Monday, July 12, 2010
Before the Famine
I am reminded of the words of a friend of a friend, who explained the rational for homeschooling his children when people accused him of protecting them too much from the real world. He said: "If you knew a famine was coming and that your children would be suffering for years on end, what would you do? Would you begin to deprive them now so they would be accustomed to hardship? Or would you fatten them up, filling them with all of the good things you could give them in order to strengthen them against hard times to come?"
I love this analogy for homeschooling, and I think instinctively all mothers hold this to be true. My mother-in-law certainly does, but she does so in the literal sense. The past three months we have been well-fed and well taken care of, we have all gained a little weight, her darling son has gained more than the rest of us, as he allows himself to be stuffed full of all of his favorite foods. However, the past two days have seen an acceleration in the process!
Yesterday's lunch began with champagne and hors d'oeuvres out under the trees. The meal, outside as well, as a matter of course here when it is not raining, started off with oysters from the Arcachon Basin. They arrived fresh from the coast with an aunt, uncle and two cousins. This was accompanied by homemade pate, two kinds, one with foie gras, the other more properly called "graisserons". Next came both a tomato salad and a grated carrot salad, and baguettes so tender and crusty they would make someone heading back to sandwich-bread land weep. The main course was green beans with cold roast pork, perfectly seasoned the way Pierre's grandmother makes it, with garlic cloves inserted and salt and pepper rubbed into the skin. Green beans are never merely steamed and served with salt and butter here. They are first cooked and then tossed in a skillet with olive oil, butter (for the over-indulgent) and garlic, fresh, never powdered. That's the way to serve green beans! The wines were Tariquet, a white that is perfectly reliable, as it was developed by Australian enologists to give a precisely consistent product year after year. The red was "La Malatie", one we purchased ten years ago from friends who had started their own winery. It has aged very nicely, too bad we don't have any bottles left. There were two kinds of goat cheese and a Camembert that would have run all the way to the neighbor's house had we not eaten it straight off. A green lettuce salad and then the final course, dessert.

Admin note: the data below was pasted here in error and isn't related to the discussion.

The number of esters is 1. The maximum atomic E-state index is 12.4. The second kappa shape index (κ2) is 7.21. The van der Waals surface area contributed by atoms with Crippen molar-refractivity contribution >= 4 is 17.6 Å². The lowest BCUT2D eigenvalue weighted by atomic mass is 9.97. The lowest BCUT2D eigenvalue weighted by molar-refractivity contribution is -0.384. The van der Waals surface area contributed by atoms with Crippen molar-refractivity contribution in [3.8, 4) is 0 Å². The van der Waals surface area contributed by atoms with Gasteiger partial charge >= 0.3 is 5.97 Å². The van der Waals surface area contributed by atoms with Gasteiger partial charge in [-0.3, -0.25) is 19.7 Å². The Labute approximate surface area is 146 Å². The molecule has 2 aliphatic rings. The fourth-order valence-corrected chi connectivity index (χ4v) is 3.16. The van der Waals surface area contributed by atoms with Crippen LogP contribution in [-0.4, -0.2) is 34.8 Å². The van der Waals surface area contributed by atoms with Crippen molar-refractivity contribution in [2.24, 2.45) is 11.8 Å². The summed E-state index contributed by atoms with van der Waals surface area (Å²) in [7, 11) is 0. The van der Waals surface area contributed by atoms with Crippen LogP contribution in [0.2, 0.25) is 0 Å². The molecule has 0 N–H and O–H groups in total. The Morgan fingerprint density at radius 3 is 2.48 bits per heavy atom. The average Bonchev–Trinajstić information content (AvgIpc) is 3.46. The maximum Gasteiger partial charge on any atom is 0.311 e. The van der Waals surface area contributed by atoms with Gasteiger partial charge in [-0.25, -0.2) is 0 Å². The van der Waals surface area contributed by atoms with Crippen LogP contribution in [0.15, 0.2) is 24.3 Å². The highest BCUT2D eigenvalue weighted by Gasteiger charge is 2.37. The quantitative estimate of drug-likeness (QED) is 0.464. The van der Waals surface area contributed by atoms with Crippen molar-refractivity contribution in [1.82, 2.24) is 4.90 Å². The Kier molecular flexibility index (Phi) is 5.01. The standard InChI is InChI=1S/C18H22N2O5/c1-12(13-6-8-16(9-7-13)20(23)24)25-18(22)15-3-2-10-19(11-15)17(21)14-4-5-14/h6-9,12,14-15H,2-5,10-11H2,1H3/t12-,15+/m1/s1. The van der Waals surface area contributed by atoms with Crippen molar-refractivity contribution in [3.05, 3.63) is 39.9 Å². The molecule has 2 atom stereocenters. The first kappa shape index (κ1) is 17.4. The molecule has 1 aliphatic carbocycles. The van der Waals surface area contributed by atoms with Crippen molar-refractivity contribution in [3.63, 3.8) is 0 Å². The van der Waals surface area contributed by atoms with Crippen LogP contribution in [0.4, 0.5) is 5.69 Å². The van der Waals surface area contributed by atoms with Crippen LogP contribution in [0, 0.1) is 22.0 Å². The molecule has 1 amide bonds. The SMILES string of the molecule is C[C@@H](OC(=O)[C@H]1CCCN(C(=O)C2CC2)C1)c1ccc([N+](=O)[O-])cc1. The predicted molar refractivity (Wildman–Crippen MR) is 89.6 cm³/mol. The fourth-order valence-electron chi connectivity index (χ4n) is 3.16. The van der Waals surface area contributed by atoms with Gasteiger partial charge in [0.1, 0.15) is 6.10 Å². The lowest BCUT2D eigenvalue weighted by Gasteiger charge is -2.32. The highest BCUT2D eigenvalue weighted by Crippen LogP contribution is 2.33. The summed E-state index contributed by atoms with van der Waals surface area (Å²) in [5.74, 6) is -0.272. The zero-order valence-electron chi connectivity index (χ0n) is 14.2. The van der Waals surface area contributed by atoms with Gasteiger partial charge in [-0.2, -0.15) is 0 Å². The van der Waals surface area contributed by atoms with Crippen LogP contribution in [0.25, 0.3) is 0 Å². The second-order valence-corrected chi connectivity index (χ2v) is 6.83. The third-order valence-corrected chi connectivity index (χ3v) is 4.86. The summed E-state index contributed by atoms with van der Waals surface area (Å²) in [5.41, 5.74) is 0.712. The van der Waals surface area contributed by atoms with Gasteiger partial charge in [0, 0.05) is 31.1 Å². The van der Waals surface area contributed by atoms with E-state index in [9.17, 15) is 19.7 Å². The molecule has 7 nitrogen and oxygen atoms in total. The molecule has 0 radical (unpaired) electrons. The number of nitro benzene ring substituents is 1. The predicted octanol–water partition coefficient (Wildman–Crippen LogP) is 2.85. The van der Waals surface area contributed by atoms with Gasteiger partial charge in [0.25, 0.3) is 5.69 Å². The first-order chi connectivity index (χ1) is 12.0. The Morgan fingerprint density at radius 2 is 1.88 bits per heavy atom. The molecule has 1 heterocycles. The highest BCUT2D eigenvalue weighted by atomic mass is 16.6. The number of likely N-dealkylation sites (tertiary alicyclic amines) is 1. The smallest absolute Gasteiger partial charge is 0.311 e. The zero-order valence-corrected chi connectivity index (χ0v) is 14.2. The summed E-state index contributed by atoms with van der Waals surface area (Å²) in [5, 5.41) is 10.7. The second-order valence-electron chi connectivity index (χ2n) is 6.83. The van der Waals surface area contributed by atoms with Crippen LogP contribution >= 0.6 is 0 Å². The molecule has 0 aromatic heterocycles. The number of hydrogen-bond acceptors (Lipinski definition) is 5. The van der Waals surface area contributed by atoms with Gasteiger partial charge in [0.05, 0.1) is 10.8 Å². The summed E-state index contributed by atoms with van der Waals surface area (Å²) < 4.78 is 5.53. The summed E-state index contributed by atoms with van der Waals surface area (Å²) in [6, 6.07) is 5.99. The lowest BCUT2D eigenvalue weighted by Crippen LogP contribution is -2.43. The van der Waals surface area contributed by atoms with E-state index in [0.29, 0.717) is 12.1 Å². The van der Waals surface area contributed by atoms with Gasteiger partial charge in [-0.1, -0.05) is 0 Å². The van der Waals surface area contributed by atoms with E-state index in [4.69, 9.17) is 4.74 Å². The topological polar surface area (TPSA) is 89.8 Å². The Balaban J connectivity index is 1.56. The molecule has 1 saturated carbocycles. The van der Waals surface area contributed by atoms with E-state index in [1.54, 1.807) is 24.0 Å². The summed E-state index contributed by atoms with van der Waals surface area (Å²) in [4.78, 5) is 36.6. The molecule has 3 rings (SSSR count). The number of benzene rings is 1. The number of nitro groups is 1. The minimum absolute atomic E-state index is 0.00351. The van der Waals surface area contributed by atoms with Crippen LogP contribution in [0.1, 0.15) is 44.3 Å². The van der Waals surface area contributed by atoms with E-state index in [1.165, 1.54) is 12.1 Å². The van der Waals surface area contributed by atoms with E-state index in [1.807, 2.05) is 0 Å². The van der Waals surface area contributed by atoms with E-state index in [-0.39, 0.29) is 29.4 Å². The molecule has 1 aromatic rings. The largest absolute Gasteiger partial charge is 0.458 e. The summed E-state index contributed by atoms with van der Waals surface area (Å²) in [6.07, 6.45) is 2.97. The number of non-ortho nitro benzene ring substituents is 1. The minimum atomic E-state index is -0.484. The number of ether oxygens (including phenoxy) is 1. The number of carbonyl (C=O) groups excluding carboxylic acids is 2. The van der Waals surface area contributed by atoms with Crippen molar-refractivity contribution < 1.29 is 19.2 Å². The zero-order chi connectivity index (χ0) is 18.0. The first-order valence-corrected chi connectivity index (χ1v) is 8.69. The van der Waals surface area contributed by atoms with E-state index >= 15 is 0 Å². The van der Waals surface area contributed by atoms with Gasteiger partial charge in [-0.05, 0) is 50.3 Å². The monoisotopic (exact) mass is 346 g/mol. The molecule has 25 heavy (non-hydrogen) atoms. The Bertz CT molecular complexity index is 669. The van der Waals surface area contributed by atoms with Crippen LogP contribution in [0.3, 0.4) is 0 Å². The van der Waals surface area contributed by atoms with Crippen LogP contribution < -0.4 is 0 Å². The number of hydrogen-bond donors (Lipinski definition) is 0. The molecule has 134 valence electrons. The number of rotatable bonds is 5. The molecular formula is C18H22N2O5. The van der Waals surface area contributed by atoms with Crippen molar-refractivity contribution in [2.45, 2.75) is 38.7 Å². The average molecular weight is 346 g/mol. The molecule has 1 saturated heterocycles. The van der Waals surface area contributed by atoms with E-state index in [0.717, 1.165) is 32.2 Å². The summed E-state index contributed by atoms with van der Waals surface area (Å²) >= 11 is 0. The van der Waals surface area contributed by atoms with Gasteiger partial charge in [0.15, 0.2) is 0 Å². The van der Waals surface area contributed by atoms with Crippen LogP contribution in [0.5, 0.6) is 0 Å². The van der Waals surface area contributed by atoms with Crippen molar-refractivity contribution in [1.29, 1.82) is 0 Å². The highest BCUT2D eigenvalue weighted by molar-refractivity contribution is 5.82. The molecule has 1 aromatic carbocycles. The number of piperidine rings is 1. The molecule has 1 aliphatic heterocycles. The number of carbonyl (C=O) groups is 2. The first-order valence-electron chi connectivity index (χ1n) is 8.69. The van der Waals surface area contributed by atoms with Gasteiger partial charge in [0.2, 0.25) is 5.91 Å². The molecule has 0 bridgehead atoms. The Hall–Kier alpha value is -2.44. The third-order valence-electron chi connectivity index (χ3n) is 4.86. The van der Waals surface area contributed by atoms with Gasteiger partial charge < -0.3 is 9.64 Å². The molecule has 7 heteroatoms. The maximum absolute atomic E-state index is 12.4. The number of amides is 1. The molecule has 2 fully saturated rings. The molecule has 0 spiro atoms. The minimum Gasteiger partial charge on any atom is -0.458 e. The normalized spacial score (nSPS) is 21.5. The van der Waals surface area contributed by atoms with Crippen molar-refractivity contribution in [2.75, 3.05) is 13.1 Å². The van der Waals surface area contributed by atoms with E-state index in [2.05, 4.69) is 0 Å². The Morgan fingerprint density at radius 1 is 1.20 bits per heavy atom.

Dessert was a catastrophe. We celebrated Arthur's sixth birthday yesterday. My mother-in-law, in her aim to please, ordered three cakes for the birthday child and his entourage. My sister-in-law made her famous tiramisu, amazingly fantastic. Arthur, on the other hand, as a five-year-old boy, requested a plain old chocolate cake (gluten-free) from mama, and that is what I brought, with a can of whipped cream in lieu of frosting. Tummy aches were enjoyed by all and dinner was sparse last night.